It’s been a brutal cold and flu season, and I’m just getting over my own sickness and returning to training, so it seems a fitting time to discuss the dreaded topic of training with illness. There’s no way around it, we all get sick. Training and other life stressors all draw from the same well of energy, and when the scales tip toward fatigue, sometimes we get sick. And of course, sometimes we just have bad luck and can’t prevent the winter yucks– colds, allergies, and other illness, happen to everyone! Here are some tips for making the best of sick days.
1. Sleep: Sleep is the ultimate recovery tool – there simply isn’t anything better. Give yourself a practical and restful sleep routine, and recognize how much sleep you need to perform at your best on and off the bike. Then try to sleep even more!
2. Listen to your body: Recognize when you’re getting sick and shut down training ASAP. Any new body aches or upper respiratory symptoms should be a bold signal to give your body rest. You may still have to tend to daily obligations, but remove the physical stress of training as soon as you detect illness. If you can Netflix and chill, even better.
3. Communicate with your coach: The sooner your coach knows you’re coming down with a bug, the sooner he or she can adjust your training load and help you forecast a return to riding. Plus, your coach can be very reassuring.
4. Don’t panic: If your body gives in to illness, there’s a good chance you need to rest anyway. If you’re an athlete of good fitness during mid or late season training, evidence assures us you won’t experience fitness losses for up to 10 days. If you’re in an early season build phase, you’re better off resting than you are digging a fitness hole that will take weeks or months to recover from. Either way, rest is always more beneficial than training through symptoms of illness.
5. It’s okay to continue with stretching and gentle body movement when you have a cold, but only if it helps you feel better. Aside from gentle activity, just try to make peace with missed workouts – you might even consider deleting them from your calendar so you don’t have to think about them!
6. When is it safe to return to training? As a general rule, never train during active illness (or active viral replication for you nerds out there). Signs of active illness include body aches, fever, sore throat, constantly runny nose, and productive cough. When these symptoms have subsided (typically 5-7 days for a “normal” upper respiratory virus), it’s probably okay to return to easy riding.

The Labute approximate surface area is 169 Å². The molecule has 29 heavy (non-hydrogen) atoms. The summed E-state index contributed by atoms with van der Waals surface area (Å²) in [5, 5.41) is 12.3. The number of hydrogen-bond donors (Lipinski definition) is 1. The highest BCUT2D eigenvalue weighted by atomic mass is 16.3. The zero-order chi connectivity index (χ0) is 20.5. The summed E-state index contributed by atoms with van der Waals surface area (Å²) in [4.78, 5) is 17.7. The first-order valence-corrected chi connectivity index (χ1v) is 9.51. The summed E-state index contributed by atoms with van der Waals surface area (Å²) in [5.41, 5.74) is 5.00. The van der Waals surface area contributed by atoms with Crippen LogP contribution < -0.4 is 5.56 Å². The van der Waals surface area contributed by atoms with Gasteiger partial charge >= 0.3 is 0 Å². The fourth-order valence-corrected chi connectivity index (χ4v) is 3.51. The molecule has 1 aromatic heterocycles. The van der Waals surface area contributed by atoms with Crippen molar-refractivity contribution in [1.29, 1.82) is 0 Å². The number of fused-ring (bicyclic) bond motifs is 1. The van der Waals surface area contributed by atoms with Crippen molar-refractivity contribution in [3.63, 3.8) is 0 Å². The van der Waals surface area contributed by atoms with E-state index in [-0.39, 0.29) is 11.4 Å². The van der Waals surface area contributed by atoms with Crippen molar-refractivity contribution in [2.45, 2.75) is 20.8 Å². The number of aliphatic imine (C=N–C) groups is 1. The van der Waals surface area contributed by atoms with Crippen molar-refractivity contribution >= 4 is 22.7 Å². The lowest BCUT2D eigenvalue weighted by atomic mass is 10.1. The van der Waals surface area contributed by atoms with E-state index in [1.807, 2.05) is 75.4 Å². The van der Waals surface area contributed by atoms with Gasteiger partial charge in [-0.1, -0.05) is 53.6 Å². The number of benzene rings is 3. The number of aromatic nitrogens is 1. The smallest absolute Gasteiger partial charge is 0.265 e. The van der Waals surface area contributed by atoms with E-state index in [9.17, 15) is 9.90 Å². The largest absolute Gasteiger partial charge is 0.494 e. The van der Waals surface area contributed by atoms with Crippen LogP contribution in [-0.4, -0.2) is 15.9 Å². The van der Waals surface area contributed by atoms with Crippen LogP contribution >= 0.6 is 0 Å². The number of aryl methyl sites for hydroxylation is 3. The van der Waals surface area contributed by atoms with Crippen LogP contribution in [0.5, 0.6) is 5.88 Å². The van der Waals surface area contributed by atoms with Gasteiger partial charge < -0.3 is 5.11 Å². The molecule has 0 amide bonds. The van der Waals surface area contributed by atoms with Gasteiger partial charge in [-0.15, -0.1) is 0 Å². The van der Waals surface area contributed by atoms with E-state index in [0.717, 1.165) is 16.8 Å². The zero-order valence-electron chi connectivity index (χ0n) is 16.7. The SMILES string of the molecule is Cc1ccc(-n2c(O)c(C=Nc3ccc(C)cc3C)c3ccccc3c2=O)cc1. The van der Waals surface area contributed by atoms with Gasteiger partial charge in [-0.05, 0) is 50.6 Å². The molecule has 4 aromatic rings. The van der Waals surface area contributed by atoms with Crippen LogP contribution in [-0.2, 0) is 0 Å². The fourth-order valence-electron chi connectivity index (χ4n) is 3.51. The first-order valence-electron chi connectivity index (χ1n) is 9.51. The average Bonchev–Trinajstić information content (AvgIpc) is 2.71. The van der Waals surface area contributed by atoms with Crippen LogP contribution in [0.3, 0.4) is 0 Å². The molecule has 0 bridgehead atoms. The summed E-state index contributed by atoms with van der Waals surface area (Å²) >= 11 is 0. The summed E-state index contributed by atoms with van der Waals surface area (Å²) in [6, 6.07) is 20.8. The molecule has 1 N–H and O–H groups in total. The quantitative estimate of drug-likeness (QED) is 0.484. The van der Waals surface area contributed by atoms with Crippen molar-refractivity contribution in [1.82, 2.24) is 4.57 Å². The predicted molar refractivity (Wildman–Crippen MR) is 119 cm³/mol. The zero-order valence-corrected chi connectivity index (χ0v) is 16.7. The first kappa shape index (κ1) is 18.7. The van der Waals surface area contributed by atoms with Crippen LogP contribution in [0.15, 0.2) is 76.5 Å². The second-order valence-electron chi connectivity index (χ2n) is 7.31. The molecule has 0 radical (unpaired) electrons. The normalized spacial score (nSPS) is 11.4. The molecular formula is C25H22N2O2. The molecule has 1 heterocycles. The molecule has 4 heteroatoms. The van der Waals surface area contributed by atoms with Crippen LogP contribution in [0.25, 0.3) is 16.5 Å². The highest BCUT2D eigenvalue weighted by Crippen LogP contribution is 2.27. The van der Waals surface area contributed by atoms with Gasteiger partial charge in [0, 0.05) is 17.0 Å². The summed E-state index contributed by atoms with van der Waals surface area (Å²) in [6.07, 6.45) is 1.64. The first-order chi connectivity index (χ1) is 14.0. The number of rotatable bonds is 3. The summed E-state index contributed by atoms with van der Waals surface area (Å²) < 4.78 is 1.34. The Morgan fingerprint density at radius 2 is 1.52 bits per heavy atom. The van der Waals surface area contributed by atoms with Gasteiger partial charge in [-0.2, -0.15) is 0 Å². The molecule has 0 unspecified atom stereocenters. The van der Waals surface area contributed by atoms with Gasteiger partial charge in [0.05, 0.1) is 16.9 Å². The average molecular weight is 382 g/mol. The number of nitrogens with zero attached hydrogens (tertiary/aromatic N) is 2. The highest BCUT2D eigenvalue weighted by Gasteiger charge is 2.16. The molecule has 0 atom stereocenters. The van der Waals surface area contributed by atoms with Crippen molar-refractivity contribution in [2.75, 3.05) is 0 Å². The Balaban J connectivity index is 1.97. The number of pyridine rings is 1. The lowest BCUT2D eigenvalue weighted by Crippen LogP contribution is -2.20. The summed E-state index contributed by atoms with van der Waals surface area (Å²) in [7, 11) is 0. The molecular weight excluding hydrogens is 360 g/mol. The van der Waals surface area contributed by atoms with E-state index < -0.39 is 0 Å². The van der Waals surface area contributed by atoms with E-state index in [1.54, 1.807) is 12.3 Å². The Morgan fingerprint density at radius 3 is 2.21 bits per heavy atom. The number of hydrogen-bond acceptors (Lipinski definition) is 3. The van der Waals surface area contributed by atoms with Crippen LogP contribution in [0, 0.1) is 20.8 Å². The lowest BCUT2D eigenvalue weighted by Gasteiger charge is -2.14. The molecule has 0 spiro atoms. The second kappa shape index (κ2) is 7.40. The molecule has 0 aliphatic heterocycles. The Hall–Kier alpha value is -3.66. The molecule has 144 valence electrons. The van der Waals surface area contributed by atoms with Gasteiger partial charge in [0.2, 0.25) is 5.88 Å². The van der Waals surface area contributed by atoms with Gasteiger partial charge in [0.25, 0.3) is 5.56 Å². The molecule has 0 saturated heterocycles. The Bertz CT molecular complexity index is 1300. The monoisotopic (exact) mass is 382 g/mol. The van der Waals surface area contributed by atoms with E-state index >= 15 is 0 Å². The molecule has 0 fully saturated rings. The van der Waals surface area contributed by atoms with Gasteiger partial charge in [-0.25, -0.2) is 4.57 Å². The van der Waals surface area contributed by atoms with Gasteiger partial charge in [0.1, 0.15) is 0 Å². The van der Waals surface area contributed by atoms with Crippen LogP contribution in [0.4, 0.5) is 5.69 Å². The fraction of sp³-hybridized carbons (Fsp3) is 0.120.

7. Ease in: It’s best to resume training with recovery rides after being sick and build back to intensity at a rate that matches your prior fitness level and does not provoke new symptoms of illness. The longer you’ve been sick, the longer this process will take, but it’s better to be conservative than it is to jump in too quickly and regress. Training too much, too soon, can inhibit recovery and future performance.
8. Talk to your coach (again!): There is no perfect answer for a return-to-intensity timeline after illness. A conservative approach will require as many days as you were ill to return to full training load, but sometimes you need more time. For instance, a prolonged illness of multiple weeks may require a brief return to base building prior to resuming intensity. This is a decision you can make with your coach based on the severity and duration of your symptoms and with respect to prior training load and target events.
9. Just let it happen: This is a personal, anecdotal note. I find that when I let myself relax and just “be” sick, I recuperate quickly, but when I fight an illness and sneak in rides, I’m prone to prolonged periods of illness. It’s okay to be sick!
10. Finally, sometimes (but almost never!) you may choose to ride when you’re sick: When the stars align and rough luck strikes, you might be sick for a target event. Maybe you picked up a virus on the airplane germ tube, or maybe your kiddo had the flu, and now you do, too! Remember that racing through active illness can have prolonged, deleterious affects to not just your training, but to your overall health: Any decision to race while sick is a personal choice and one should carefully consider the pros and cons of proceeding with illness. If you decide to race through illness, remember to be patient and understand that recovery after your event may be prolonged – only you can make this decision!
Everyone gets sick sometimes – reframe it as your immune system getting a tune up. The sooner you rest and recover, the sooner you’ll be able to return to riding. The longer you train through wintertime colds, the greater your risk of fitness losses due to prolonged illness. Let yourself be sick! Chances are good you’ll be back on the bike without any major fitness losses. In the event you find yourself experiencing repetitive or prolonged fatigue and illness, please consider consulting a medical professional in order to address potential underlying sources of illness. And of course, always talk to your coach. Salud!